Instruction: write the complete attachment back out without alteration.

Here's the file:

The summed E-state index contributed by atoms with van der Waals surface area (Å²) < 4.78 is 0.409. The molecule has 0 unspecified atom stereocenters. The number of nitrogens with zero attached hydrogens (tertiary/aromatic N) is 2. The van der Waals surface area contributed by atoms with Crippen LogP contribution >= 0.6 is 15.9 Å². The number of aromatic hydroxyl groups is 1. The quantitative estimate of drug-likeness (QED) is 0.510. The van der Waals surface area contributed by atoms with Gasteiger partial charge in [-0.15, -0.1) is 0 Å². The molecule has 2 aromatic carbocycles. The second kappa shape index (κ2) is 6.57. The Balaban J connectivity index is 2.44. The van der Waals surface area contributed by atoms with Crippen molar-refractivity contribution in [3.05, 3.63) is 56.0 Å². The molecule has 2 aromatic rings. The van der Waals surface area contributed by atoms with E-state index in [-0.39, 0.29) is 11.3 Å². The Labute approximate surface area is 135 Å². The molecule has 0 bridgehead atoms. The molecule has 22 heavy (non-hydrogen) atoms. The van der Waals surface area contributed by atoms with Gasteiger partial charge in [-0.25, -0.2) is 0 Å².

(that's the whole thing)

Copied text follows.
The summed E-state index contributed by atoms with van der Waals surface area (Å²) < 4.78 is 0.409. The molecule has 0 unspecified atom stereocenters. The number of nitrogens with zero attached hydrogens (tertiary/aromatic N) is 2. The van der Waals surface area contributed by atoms with Crippen LogP contribution >= 0.6 is 15.9 Å². The number of aromatic hydroxyl groups is 1. The quantitative estimate of drug-likeness (QED) is 0.510. The van der Waals surface area contributed by atoms with Gasteiger partial charge in [-0.15, -0.1) is 0 Å². The molecule has 2 aromatic carbocycles. The second kappa shape index (κ2) is 6.57. The Balaban J connectivity index is 2.44. The van der Waals surface area contributed by atoms with Crippen molar-refractivity contribution in [3.05, 3.63) is 56.0 Å². The molecule has 2 aromatic rings. The van der Waals surface area contributed by atoms with E-state index in [-0.39, 0.29) is 11.3 Å². The Labute approximate surface area is 135 Å². The molecule has 0 bridgehead atoms. The molecule has 22 heavy (non-hydrogen) atoms. The van der Waals surface area contributed by atoms with Gasteiger partial charge in [-0.25, -0.2) is 0 Å².